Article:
The very best science fiction films accurately reflect the tenor of the times in which they are produced. In the case of the original The Day the Earth Stood Still, we find an audacious allegory for the 1950s chilling concern over the escalating tensions of the early Cold War era and nuclear proliferation. And it hit home by placing the onus on all of mankind, not just the feared Ruskies, but on every American as well. This central theme, where humanity is portrayed as having an inherent inability to restrain from destroying itself, continues in the 2008 edition. As Director Scott Derrickson stated in a recent interview, times have changed, and he felt the underlying story structure behind The Day The Earth Stood Still would allow him to comment on today’s overriding fear — that being mankind’s current path to destroying itself by destroying the very planet it lives on. Heady stuff for both filmmakers, and the Smackdown winner will undoubtedly be the one that succeeds in getting their message across the best.
Keanu’s Klaatu is a solid interpretation of the well-known alien messenger coming from afar. Mr. Reeves is well cast and certainly holds his own when compared to Michael Rennie. Ditto for Jennifer Connelly as Helen Benson. She’s an excellent choice in this critical role — one that is expanded in importance from the character played by Patricia Neal — and so this was a critically important casting decision that worked to perfection. Likewise, John Cleese (surprisingly, in my opinion) pulls off his supporting role as Dr. Barnhardt. I’d give a slight edge to Sam Jaffe, but this is a minor quibble not worth arguing about. And when it comes to Gort, the 2008 version is bigger, more versatile and more imposing than the original. Think LeBron James vs. Charles Barkley — I think Nike needs to sign this new, improved Gort to an endorsement contract right away.
So far, so good.
Alas, there is one area where the remake (or “reintroduction” as some have called the new The Day the Earth Stood Still) does not fare so well. I’m referring to the critically important underlying ability to convince the viewer that what he is seeing is realistic, that the events portrayed on the screen could actually happen today, tomorrow, or next Tuesday. That was part of the magic which made the original such a classic. Audiences then, and even now, are drawn in, almost magically, by the excellent screenplay, the flawless direction by Robert Wise, and the limited number of special effects which, for the time, especially, were totally believable.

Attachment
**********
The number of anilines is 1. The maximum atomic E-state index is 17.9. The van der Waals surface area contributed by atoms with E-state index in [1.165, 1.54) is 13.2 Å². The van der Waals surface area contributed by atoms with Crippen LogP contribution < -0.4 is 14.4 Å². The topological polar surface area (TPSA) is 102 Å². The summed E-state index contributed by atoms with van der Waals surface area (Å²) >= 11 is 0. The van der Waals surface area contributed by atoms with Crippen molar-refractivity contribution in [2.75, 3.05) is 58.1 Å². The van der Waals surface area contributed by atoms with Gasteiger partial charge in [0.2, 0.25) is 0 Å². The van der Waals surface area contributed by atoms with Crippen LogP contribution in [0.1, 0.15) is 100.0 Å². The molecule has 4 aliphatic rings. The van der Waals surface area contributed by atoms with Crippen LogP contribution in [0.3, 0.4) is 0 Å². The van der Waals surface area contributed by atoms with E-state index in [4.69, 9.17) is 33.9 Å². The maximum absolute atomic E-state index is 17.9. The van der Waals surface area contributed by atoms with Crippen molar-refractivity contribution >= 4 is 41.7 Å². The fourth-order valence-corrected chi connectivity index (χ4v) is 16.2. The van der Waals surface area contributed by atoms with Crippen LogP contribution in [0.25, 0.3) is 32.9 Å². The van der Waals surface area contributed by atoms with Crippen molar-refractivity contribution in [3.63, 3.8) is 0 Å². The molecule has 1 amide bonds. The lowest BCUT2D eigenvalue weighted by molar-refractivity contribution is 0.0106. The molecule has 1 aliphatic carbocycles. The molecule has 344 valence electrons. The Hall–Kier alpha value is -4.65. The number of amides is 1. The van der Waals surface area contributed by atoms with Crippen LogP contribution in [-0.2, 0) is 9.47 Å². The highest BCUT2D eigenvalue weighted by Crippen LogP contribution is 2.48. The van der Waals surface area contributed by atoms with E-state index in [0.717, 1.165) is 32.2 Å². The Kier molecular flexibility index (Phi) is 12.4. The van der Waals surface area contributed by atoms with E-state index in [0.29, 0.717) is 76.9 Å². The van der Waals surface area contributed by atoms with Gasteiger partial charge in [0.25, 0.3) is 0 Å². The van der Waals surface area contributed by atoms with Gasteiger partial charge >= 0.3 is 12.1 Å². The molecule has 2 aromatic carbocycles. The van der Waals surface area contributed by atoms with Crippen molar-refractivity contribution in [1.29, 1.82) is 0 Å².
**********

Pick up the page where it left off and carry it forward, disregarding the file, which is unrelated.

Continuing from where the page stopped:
Derrickson’s direction and Scarpa’s script are more than competent by all standards, but they just don’t equal the seamless, thought-provoking, visceral storytelling found in the 1951 version. Few films do, and so this is not so much an indictment against the new film as it is to say the challenge to equal the original was a gigantic one, even by intergalactic standards.
Oddly, though, it was really the special effects which fail to impress. I don’t know who the hundred or so folks are that are credited with the various CG and (supposedly) high-tech visual imagery — maybe they are names pulled out of the Rancho Cucamonga telephone directory — because what seems blatantly apparent to me is that the biggest scenes, the destruction of the 18-wheeler and the Giants Stadium in the Meadowlands, for example, were actually the work of Julian Beever and the Ohio Art Company. For those of you who don’t know what I’m referring to, Mr. Beever is the sidewalk artist who has become famous on the internet for this 3-D sidewalk chalk paintings, and the Ohio Art Company is the maker of Etch A Sketch. See if you don’t agree — Beever drew the requisite matte paintings, and then the almuninum powder from a giant Etch A Sketch wipes the image away. O.K., maybe this is an exaggeration, but there’s no denying the 2008 version of The Day The Earth Stood Still deserved better.
Everyone at the Smack knows my penchant for liking old movies more often than new movies. Guilty as charged.
Honestly, though, I liked the new version a lot more than I thought I would. As I took my seat in the theater, I expected the aging champ to knock-out this young pretender. But it wasn’t a knock-out at all. For me, it turned out to be a close decision.
The winner, then, is still the 1951 The Day The Earth Stood Still. Even Uno agrees…